From the research, the fear of abandonment was highly persistent. Their exposure to these conflicts led to fear of abandonment. Their constant worrying about being abandoned has been predicted to lead to health issues.
Since quality parent-child relationships have been known to help buffer the kids against stress, researchers expected kids who had strong relationships with one of the parents to experience less abandonment fear and mental health issues.
However, the strong father-child relationship ended up coming at a cost when the inter-parental conflict was heightened. While having a quality parenting relationship is quite protective, it is possible that this quality parenting alone is not enough in the high levels of conflicts between divorced parents.
As the marriage dissolves, most parents find themselves asking themselves if they should try to stay for the kids. For some other parents, divorce is the best and only option.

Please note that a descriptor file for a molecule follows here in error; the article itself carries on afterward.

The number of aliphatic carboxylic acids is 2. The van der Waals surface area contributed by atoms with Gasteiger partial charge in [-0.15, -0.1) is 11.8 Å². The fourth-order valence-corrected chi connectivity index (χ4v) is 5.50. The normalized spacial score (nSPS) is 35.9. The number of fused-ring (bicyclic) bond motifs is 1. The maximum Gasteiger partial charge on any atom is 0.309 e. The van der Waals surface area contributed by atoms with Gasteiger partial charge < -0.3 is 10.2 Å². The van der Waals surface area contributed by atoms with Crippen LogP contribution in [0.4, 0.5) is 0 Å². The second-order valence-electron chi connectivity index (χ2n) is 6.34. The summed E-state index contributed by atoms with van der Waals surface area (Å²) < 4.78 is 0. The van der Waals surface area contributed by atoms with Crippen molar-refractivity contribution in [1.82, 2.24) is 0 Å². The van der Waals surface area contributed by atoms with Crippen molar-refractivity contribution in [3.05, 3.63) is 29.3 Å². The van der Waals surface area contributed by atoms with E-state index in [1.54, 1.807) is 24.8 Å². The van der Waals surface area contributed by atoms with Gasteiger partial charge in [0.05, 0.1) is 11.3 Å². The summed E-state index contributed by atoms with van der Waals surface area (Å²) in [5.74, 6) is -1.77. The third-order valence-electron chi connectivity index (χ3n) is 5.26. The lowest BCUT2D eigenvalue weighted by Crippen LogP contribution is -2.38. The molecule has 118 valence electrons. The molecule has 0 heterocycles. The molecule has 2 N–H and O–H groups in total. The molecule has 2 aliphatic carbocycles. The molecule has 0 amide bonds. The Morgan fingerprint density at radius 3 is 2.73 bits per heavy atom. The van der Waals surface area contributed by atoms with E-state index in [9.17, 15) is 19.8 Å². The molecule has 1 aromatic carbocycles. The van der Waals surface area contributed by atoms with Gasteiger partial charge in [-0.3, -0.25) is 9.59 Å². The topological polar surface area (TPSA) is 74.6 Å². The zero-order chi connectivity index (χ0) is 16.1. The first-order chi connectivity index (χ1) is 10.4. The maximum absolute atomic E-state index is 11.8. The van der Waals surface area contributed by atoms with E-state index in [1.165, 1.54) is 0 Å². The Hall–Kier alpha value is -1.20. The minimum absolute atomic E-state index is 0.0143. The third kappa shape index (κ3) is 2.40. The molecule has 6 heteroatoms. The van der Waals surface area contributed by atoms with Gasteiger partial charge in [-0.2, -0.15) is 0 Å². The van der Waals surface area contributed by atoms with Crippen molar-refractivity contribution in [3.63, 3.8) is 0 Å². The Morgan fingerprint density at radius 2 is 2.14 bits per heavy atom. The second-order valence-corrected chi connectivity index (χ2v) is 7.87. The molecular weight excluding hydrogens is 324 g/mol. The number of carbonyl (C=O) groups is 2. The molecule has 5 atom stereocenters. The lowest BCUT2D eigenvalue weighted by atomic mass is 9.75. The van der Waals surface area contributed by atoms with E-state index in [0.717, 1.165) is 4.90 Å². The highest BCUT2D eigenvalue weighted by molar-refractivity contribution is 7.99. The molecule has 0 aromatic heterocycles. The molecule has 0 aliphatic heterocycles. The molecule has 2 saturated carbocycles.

Note that while parents may have lots of worries on their minds ranging from the future of their living circumstances to the uncertainty in custody arrangements, they may also worry the most about how the kids will deal with the divorce.
So, one may wonder what the psychological effects of divorce will be on the kids. Well, it all depends. Though divorce is stressful for kids, some of these kids tend to rebound faster than others.
Feelings Of The Kids During Divorce
Just like you may have expected, research has discovered that kids struggle the most during the first year or even two years after the divorce happens. These kids are more likely to experience anger, anxiety, and distress.
Nonetheless, lots of kids bounce back. This happens fast because they get used to the changes in their normal daily routines, and they grow very comfortable with the new living arrangements.
Note that this small percentage of kids may experience an ongoing or lifelong problem after the divorce. Furthermore, it should be noted that divorce brings about emotional turmoil for the whole family.
However, the situation is more frustrating, scary, and confusing for the kids involved. The young kids tend to struggle with understanding why they have to go between homes. They will worry whether their parents will stop loving each other because they will end up loving them if they do.